Aerial roots characterize this philodendron variety, common among aroids and similar plants.
They absorb moisture and nutrients from the air. The plant also has roots that penetrate the ground.
As a result, you can grow it in a soil-free mixture such as sphagnum moss or peat, perlite.
Let the top of the soil dry out, about 2 inches or so, and then water well. Make sure the soil isn’t too wet for the plant.
Philodendrons are susceptible to root rot. It’s best to wait until the next day if you’re unsure if it needs water. This guide will show you how to water your philodendron in great detail.
Temperature And Relative Humidity
Philodendron thrives in warm, humid climates. These hardy plants thrive in typical home temperature and humidity conditions.
Keep the plant between 63-80 °F (17-27 °C), and avoid exposing it to temperatures below 60 °F.
The plant prefers humid air. Low humidity could cause new leaves that are smaller and even wrinkled.
In the winter, the air in your home is so dry that it hurts. You may need to spray your Philodendron during heating season because this is bad for plants.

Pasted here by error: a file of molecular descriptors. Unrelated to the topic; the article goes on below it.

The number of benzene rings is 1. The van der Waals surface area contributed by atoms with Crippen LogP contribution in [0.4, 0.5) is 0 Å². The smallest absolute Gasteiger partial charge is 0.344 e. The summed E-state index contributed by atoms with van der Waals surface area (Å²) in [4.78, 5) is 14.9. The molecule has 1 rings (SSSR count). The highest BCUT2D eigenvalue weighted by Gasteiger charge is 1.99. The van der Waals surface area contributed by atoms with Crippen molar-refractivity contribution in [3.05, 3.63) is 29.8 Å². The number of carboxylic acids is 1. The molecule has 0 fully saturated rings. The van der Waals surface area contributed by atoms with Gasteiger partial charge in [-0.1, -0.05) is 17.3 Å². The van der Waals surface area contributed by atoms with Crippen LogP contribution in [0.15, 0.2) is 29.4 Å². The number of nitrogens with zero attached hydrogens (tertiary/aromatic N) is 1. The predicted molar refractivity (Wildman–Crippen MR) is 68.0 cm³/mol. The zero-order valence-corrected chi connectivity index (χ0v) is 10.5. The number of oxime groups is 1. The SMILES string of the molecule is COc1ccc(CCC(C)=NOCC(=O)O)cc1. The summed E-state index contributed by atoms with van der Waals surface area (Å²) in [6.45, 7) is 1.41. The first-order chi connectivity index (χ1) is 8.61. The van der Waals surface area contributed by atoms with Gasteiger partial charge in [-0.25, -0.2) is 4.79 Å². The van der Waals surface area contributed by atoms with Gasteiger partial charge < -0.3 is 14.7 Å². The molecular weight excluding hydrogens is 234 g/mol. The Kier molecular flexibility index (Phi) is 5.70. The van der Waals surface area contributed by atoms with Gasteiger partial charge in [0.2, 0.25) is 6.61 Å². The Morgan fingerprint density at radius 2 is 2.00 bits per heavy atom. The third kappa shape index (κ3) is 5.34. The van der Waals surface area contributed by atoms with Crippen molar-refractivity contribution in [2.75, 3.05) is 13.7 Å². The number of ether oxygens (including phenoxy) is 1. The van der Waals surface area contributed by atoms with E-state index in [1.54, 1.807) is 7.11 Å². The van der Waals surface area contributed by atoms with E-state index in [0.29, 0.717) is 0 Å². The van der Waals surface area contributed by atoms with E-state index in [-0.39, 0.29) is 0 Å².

Your plant will appreciate it if you can provide at least 50% humidity.
Every month during the growing season (spring and summer) of Philodendron, it is necessary to apply fertilizer.
A well-balanced liquid fertilizer is the best choice. When the plant enters dormancy in early fall, stop fertilizing it.
Your plant will need to be transplanted every year or two as long as it is doing well in its current pot.
A larger pot is necessary if you remove the plant from the pot and notice a lot of roots on all sides and even a circle around the bottom of the pot.
You can transplant at any time of year. However, spring or summer are the best times to go if you’re starting.
Despite being a princess, even princesses require assistance.
Philodendron is a climbing plant by nature. As a result, provide it with a trellis or pole that it can climb. Tie the stem loosely to the support structure as it grows.
This plant will produce the best results if you provide adequate care.
Your plant will appreciate the support, whether provided by a moss pole, a cedar plank, or any other means.
Let’s get to the important stuff now!
People frequently ask how to make all of the leaves pink on the forums. However, be careful what you wish for.
Pink leaves have no chlorophyll. Without chlorophyll, there is no nutrition. If you treat your plant in this manner, it will starve and die.